#oneaday Day 938: Stop Shouting, Start Talking

As I have said before on a number of occasions, I do not enjoy conflict, disputes, arguments or anything that gets a bit “heated”. My own social anxiety tends to make me overthink it and repeatedly go over it in my mind and worry that it’s “personal”, even if it isn’t. And the sort of passive-aggressive comments that inevitably come up when one of these situations arises inevitably make me paranoid that they’re talking about me, even if they aren’t.

But that’s a little off the point of what I wanted to talk about, though it does involve conflict.

For those who weren’t following the debacle on Twitter earlier, Gearbox Software, developers of Borderlands 2, chatted with Eurogamer about an addon character that would be following the game’s launch. The developer in question (Hemingway? I’m writing this on my phone so can’t be arsed to multitask) commented that this character had a skill tree called “Best Friends Forever” that provided a number of significant boosts to a less skilled player, allowing them to play alongside someone very familiar with first-person shooters and still have a good time. Things like being able to ricochet bullets into enemies if you aimed vaguely near them rather than having to be properly accurate — real noob-friendly stuff, and actually a really good idea to make the game accessible to less skilled players, or two co-op partners of uneven skill.

The trouble arose when the developer referred to this particular set of abilities as “for want of a better term, the girlfriend skill tree”. This was misquoted by Eurogamer in its own article as “girlfriend mode” and the whole thing then spiralled out of control through the usual game of Chinese Whispers, making significant proportions of the Internet very angry indeed and effectively tainting what was actually a very good idea with the distinct whiff of sexism.

The dude’s words were ill-considered and stupid and Gearbox should have apologised for them rather than poncing around trying to do “damage control” like they instead chose to. The fact they were said at all is symptomatic of a large sexism problem within the video games industry, and this is an issue that should be addressed.

Addressed calmly and rationally.

Unfortunately, that latter part is what is escaping commentators on both “sides” of this debate. One side starts yelling about how awful this is, making increasingly over-the-top arguments, then the other strikes back in exactly the same way, leaving everyone looking rather foolish. I of course understand that this is something that people are passionate about — particularly feminists who work hard to promote a much-needed female equality agenda — but “passionate” should not mean the same as “angry” or, at times, “disrespectful”. Any time either side descended into all-caps sarcasm (and BOTH sides were guilty of this several times throughout the day) it just ruined the point of what they were trying to say and ended up looking rather childish, really.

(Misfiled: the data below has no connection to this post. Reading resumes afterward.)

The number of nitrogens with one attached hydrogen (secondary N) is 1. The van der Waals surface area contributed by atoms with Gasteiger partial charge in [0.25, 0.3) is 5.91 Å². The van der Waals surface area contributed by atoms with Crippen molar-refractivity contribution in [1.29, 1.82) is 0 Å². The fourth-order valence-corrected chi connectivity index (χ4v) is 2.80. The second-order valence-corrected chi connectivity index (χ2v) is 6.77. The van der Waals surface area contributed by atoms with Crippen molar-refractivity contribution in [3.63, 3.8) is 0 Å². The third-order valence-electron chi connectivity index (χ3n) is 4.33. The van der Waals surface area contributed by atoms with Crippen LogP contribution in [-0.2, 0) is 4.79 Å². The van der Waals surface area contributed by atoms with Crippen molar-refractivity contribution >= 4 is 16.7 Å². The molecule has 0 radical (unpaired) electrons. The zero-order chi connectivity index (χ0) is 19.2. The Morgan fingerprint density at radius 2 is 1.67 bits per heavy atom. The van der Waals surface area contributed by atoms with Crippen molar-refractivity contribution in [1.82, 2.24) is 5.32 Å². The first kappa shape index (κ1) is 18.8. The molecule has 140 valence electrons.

I’ll reiterate: I believe sexism is a problem in society, particularly in the video games industry. But spitting feathers, swearing, making false comparisons, wilfully misquoting things and taking a “who can shout loudest” approach is just counterproductive, surely. I accept that it is frustrating every time something this stupid happens, and I agree that it should be talked about — there were plenty of people out today just wishing everyone would shut up, which isn’t a helpful attitude to take — but yelling isn’t the right way to go about it because it just leads to a downward spiral of both sides becoming more and more defensive.

Instead, what is needed is rational, sensible, calm and honest discussion. Those upset by the comments should be able to point out that they were upset — and why — without fear of reprisal. Those who didn’t see why there was a problem should open their minds and see the other side’s viewpoint rather than immediately going on the defensive. And the hidden third faction who just wanted everyone to shut up should calmly accept that different people hold different views, and just because they don’t want to hear about something doesn’t mean that no-one should talk about it.

Unfortunately, the very nature of the Internet means that immediate, passionate knee-jerk reactions are the way most people go — and once someone gets up on their high horse it’s very hard to get them down again, regardless of what viewpoint they hold. It becomes exhausting for everyone involved and everyone observing, and just ends up leaving a distinctly bitter taste in the mouth — one that could have easily been avoided had the issue been addressed promptly, calmly and rationally by everyone involved.

Instead, we get what we had today, which was a bit of an embarrassment for everyone involved. I sincerely hope that one day we can sit down and talk about these things without all of the RIGHTEOUS FURY, because then we’re much more likely to get something productive done about it.

Because seriously, people, it’s 2012 and we’re still discussing gender issues. Surely the human race should have moved past this sort of discrimination by now?

At least there are certain corners of the Internet where sexism is tackled effectively, calmly and rationally — just as it should be. Check out this great story to see How It’s Done.

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Pete Davison

Southampton-based music teacher, writer and enthusiast of Japanese popular culture.

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